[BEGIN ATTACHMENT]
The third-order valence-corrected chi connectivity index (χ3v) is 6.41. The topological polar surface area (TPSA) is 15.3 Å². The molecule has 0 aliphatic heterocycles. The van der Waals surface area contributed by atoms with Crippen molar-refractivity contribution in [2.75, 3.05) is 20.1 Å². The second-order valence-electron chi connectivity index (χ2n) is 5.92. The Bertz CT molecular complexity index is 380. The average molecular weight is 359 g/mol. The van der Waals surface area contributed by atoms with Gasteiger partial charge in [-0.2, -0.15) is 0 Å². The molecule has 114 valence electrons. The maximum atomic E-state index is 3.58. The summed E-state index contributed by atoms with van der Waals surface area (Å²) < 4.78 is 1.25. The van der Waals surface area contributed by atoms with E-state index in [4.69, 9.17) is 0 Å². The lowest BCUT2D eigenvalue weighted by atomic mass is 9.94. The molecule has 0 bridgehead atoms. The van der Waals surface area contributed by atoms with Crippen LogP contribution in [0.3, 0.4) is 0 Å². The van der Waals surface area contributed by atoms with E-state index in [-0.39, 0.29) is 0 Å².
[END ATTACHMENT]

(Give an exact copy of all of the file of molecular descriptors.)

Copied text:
The third-order valence-corrected chi connectivity index (χ3v) is 6.41. The topological polar surface area (TPSA) is 15.3 Å². The molecule has 0 aliphatic heterocycles. The van der Waals surface area contributed by atoms with Crippen molar-refractivity contribution in [2.75, 3.05) is 20.1 Å². The second-order valence-electron chi connectivity index (χ2n) is 5.92. The Bertz CT molecular complexity index is 380. The average molecular weight is 359 g/mol. The van der Waals surface area contributed by atoms with Gasteiger partial charge in [-0.2, -0.15) is 0 Å². The molecule has 114 valence electrons. The maximum atomic E-state index is 3.58. The summed E-state index contributed by atoms with van der Waals surface area (Å²) < 4.78 is 1.25. The van der Waals surface area contributed by atoms with E-state index in [4.69, 9.17) is 0 Å². The lowest BCUT2D eigenvalue weighted by atomic mass is 9.94. The molecule has 0 bridgehead atoms. The van der Waals surface area contributed by atoms with Crippen LogP contribution in [0.3, 0.4) is 0 Å². The van der Waals surface area contributed by atoms with E-state index in [-0.39, 0.29) is 0 Å².